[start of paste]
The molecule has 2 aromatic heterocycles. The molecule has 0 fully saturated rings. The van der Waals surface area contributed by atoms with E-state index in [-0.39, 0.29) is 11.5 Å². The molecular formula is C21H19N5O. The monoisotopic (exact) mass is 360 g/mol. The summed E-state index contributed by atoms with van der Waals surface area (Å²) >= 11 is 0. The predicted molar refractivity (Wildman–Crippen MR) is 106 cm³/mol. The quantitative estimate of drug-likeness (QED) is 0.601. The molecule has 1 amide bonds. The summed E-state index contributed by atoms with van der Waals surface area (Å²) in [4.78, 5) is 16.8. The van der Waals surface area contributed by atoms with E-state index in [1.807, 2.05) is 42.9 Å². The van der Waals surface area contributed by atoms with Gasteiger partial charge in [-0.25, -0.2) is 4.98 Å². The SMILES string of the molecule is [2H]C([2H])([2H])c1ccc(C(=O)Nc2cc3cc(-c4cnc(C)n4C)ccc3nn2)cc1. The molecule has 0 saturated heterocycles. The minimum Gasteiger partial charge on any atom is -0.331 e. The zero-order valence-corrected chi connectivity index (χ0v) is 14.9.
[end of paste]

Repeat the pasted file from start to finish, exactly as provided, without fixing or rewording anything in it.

The molecule has 2 aromatic heterocycles. The molecule has 0 fully saturated rings. The van der Waals surface area contributed by atoms with E-state index in [-0.39, 0.29) is 11.5 Å². The molecular formula is C21H19N5O. The monoisotopic (exact) mass is 360 g/mol. The summed E-state index contributed by atoms with van der Waals surface area (Å²) >= 11 is 0. The predicted molar refractivity (Wildman–Crippen MR) is 106 cm³/mol. The quantitative estimate of drug-likeness (QED) is 0.601. The molecule has 1 amide bonds. The summed E-state index contributed by atoms with van der Waals surface area (Å²) in [4.78, 5) is 16.8. The van der Waals surface area contributed by atoms with E-state index in [1.807, 2.05) is 42.9 Å². The van der Waals surface area contributed by atoms with Gasteiger partial charge in [-0.25, -0.2) is 4.98 Å². The SMILES string of the molecule is [2H]C([2H])([2H])c1ccc(C(=O)Nc2cc3cc(-c4cnc(C)n4C)ccc3nn2)cc1. The molecule has 0 saturated heterocycles. The minimum Gasteiger partial charge on any atom is -0.331 e. The zero-order valence-corrected chi connectivity index (χ0v) is 14.9.